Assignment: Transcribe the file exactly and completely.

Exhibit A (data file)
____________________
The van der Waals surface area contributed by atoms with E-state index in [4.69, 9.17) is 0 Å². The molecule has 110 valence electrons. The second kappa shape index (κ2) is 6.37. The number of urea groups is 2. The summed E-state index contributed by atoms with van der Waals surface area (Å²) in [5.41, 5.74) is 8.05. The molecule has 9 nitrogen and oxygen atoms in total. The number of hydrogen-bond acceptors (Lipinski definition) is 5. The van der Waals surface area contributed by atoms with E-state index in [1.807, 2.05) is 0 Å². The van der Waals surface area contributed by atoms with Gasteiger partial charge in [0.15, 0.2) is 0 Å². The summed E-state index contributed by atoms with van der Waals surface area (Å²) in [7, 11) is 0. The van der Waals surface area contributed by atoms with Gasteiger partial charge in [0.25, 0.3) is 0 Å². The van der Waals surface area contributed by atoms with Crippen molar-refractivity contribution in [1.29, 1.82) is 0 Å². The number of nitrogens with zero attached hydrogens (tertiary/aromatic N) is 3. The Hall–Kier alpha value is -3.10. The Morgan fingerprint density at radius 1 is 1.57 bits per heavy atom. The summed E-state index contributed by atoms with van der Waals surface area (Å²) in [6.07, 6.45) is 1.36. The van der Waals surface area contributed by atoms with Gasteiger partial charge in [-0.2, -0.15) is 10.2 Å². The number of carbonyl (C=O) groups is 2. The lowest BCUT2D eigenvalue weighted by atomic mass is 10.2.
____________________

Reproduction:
The van der Waals surface area contributed by atoms with E-state index in [4.69, 9.17) is 0 Å². The molecule has 110 valence electrons. The second kappa shape index (κ2) is 6.37. The number of urea groups is 2. The summed E-state index contributed by atoms with van der Waals surface area (Å²) in [5.41, 5.74) is 8.05. The molecule has 9 nitrogen and oxygen atoms in total. The number of hydrogen-bond acceptors (Lipinski definition) is 5. The van der Waals surface area contributed by atoms with E-state index in [1.807, 2.05) is 0 Å². The van der Waals surface area contributed by atoms with Gasteiger partial charge in [0.15, 0.2) is 0 Å². The summed E-state index contributed by atoms with van der Waals surface area (Å²) in [7, 11) is 0. The van der Waals surface area contributed by atoms with Gasteiger partial charge in [0.25, 0.3) is 0 Å². The van der Waals surface area contributed by atoms with Crippen molar-refractivity contribution in [1.29, 1.82) is 0 Å². The number of nitrogens with zero attached hydrogens (tertiary/aromatic N) is 3. The Hall–Kier alpha value is -3.10. The Morgan fingerprint density at radius 1 is 1.57 bits per heavy atom. The summed E-state index contributed by atoms with van der Waals surface area (Å²) in [6.07, 6.45) is 1.36. The van der Waals surface area contributed by atoms with Gasteiger partial charge in [-0.2, -0.15) is 10.2 Å². The number of carbonyl (C=O) groups is 2. The lowest BCUT2D eigenvalue weighted by atomic mass is 10.2.